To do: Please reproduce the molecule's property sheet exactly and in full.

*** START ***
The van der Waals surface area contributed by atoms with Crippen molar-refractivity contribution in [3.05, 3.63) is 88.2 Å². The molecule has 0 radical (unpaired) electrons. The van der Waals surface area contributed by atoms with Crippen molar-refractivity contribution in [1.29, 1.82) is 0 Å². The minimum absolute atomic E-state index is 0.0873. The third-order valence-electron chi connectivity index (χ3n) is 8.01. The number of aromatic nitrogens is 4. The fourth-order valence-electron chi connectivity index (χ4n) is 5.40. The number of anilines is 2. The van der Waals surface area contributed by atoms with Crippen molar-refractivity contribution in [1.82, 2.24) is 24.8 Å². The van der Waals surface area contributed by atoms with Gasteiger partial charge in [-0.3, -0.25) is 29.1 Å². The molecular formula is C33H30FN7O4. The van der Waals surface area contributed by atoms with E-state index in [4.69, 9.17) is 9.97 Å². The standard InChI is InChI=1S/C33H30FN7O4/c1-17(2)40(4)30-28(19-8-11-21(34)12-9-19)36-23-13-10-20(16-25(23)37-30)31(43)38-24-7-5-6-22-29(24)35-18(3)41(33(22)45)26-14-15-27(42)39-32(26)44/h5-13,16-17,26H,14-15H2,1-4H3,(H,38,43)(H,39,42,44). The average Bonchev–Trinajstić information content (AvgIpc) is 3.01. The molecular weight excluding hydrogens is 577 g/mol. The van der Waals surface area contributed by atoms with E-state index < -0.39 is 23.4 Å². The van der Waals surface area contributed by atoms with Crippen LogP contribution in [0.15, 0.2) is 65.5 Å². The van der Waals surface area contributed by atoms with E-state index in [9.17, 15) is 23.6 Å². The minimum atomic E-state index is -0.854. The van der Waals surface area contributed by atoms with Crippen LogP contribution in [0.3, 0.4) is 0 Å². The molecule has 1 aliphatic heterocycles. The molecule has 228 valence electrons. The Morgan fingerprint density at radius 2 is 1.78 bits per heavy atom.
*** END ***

The van der Waals surface area contributed by atoms with Crippen molar-refractivity contribution in [3.05, 3.63) is 88.2 Å². The molecule has 0 radical (unpaired) electrons. The van der Waals surface area contributed by atoms with Crippen molar-refractivity contribution in [1.29, 1.82) is 0 Å². The minimum absolute atomic E-state index is 0.0873. The third-order valence-electron chi connectivity index (χ3n) is 8.01. The number of aromatic nitrogens is 4. The fourth-order valence-electron chi connectivity index (χ4n) is 5.40. The number of anilines is 2. The van der Waals surface area contributed by atoms with Crippen molar-refractivity contribution in [1.82, 2.24) is 24.8 Å². The van der Waals surface area contributed by atoms with Gasteiger partial charge in [-0.3, -0.25) is 29.1 Å². The molecular formula is C33H30FN7O4. The van der Waals surface area contributed by atoms with E-state index in [4.69, 9.17) is 9.97 Å². The standard InChI is InChI=1S/C33H30FN7O4/c1-17(2)40(4)30-28(19-8-11-21(34)12-9-19)36-23-13-10-20(16-25(23)37-30)31(43)38-24-7-5-6-22-29(24)35-18(3)41(33(22)45)26-14-15-27(42)39-32(26)44/h5-13,16-17,26H,14-15H2,1-4H3,(H,38,43)(H,39,42,44). The average Bonchev–Trinajstić information content (AvgIpc) is 3.01. The molecular weight excluding hydrogens is 577 g/mol. The van der Waals surface area contributed by atoms with E-state index < -0.39 is 23.4 Å². The van der Waals surface area contributed by atoms with Crippen LogP contribution in [0.15, 0.2) is 65.5 Å². The van der Waals surface area contributed by atoms with E-state index in [9.17, 15) is 23.6 Å². The minimum atomic E-state index is -0.854. The van der Waals surface area contributed by atoms with Crippen LogP contribution in [0.3, 0.4) is 0 Å². The molecule has 1 aliphatic heterocycles. The molecule has 228 valence electrons. The Morgan fingerprint density at radius 2 is 1.78 bits per heavy atom.